Daring Young Men
The Heroism and Triumph of The Berlin Airlift-June 1948-May 1949
Soviet dictator Joseph Stalin had ordered a blockade of the city, isolating the people of West Berlin, using hundreds of thousands of Red Army soldiers to close off all land and water access to the city. He was gambling that he could drive out the small detachments of American, British, and French occupation troops, because their only option was to stay and watch Berliners starve—or retaliate by starting World War III. The situation was impossible, Truman was told by his national security advisers, including the Joint Chiefs of Staff. His answer: "We stay in Berlin. Period." That was when the phones started ringing and local police began banging on doors to deliver telegrams to the vets.
Drawing on service records and hundreds of interviews in the United States, Germany, and Great Britain, Reeves tells the stories of these civilian airmen, the successors to Stephen Ambrose’s "Citizen Soldiers," ordinary Americans again called to extraordinary tasks. They did the impossible, living in barns and muddy tents, flying over Soviet-occupied territory day and night, trying to stay awake, making it up as they went along and ignoring Russian fighters and occasional anti-aircraft fire trying to drive them to hostile ground.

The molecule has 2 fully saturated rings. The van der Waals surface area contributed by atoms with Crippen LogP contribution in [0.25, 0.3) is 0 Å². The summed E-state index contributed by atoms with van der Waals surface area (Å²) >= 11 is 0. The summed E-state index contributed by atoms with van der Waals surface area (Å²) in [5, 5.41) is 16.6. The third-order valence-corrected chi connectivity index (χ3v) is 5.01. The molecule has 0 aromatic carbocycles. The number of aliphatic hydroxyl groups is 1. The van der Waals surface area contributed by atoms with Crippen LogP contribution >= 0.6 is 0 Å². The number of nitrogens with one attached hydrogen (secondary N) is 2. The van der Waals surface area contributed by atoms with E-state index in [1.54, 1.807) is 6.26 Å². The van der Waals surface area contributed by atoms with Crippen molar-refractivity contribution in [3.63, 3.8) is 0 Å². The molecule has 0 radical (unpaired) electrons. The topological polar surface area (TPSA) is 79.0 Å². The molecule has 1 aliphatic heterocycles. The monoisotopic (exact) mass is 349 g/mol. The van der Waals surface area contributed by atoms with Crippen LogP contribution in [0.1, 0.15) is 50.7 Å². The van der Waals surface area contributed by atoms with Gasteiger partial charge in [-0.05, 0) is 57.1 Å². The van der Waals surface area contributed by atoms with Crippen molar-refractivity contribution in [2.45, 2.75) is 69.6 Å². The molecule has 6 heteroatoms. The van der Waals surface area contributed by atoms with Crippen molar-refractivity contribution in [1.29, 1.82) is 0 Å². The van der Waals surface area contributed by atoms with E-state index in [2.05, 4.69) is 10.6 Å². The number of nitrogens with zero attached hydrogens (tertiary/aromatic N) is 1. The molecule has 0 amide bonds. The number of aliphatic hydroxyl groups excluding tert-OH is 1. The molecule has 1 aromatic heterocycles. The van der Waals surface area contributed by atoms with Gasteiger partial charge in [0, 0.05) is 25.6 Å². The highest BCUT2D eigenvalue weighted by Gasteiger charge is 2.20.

The Berlin Airlift changed the world. It ended when Stalin backed down and lifted the blockade, but only after the bravery and sense of duty of those young heroes had bought the Allies enough time to create a new West Germany and sign the mutual defense agreement that created NATO, the North Atlantic Treaty Organization.
And then they went home again. Some of them forgot where they had parked their cars after they got the call.
Read an Excerpt
“City of Zombies”
June 20, 1948
THE NEWSWEEK HEADLINE WAS “DATELINE GERMANY, 1948: the Big Retreat.”
The dispatch below was from James O’Donnell, the magazine’s Berlin bureau chief, reporting on the exodus of American and British officials and soldiers from the city as the Soviet Union took complete control of the old German capital.
After the Russians claimed control, O’Donnell reported, General Lucius Clay, the American military governor of Germany, had cabled Washington that he intended to order B-29 Superfortresses to begin attacking Soviet... see more